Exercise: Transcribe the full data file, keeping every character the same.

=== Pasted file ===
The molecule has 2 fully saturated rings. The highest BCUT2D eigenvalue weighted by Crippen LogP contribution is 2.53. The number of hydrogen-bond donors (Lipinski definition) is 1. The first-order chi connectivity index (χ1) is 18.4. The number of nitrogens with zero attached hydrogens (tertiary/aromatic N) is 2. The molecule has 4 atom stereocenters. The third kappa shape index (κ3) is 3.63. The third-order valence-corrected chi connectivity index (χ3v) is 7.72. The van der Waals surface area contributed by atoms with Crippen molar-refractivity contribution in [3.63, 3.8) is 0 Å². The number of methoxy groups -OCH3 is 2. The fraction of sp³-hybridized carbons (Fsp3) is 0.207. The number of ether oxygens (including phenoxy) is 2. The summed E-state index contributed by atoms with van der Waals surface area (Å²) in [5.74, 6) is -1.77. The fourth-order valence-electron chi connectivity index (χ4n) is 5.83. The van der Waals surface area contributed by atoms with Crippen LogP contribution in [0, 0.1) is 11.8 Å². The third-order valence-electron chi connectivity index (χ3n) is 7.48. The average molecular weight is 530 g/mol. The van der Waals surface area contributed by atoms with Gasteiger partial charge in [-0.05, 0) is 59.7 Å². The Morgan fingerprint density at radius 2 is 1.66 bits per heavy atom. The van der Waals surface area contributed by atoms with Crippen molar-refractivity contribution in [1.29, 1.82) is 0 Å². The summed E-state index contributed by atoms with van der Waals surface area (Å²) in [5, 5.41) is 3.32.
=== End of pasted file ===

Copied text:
The molecule has 2 fully saturated rings. The highest BCUT2D eigenvalue weighted by Crippen LogP contribution is 2.53. The number of hydrogen-bond donors (Lipinski definition) is 1. The first-order chi connectivity index (χ1) is 18.4. The number of nitrogens with zero attached hydrogens (tertiary/aromatic N) is 2. The molecule has 4 atom stereocenters. The third kappa shape index (κ3) is 3.63. The third-order valence-corrected chi connectivity index (χ3v) is 7.72. The van der Waals surface area contributed by atoms with Crippen molar-refractivity contribution in [3.63, 3.8) is 0 Å². The number of methoxy groups -OCH3 is 2. The fraction of sp³-hybridized carbons (Fsp3) is 0.207. The number of ether oxygens (including phenoxy) is 2. The summed E-state index contributed by atoms with van der Waals surface area (Å²) in [5.74, 6) is -1.77. The fourth-order valence-electron chi connectivity index (χ4n) is 5.83. The van der Waals surface area contributed by atoms with Crippen LogP contribution in [0, 0.1) is 11.8 Å². The third-order valence-electron chi connectivity index (χ3n) is 7.48. The average molecular weight is 530 g/mol. The van der Waals surface area contributed by atoms with Gasteiger partial charge in [-0.05, 0) is 59.7 Å². The Morgan fingerprint density at radius 2 is 1.66 bits per heavy atom. The van der Waals surface area contributed by atoms with Crippen molar-refractivity contribution in [1.29, 1.82) is 0 Å². The summed E-state index contributed by atoms with van der Waals surface area (Å²) in [5, 5.41) is 3.32.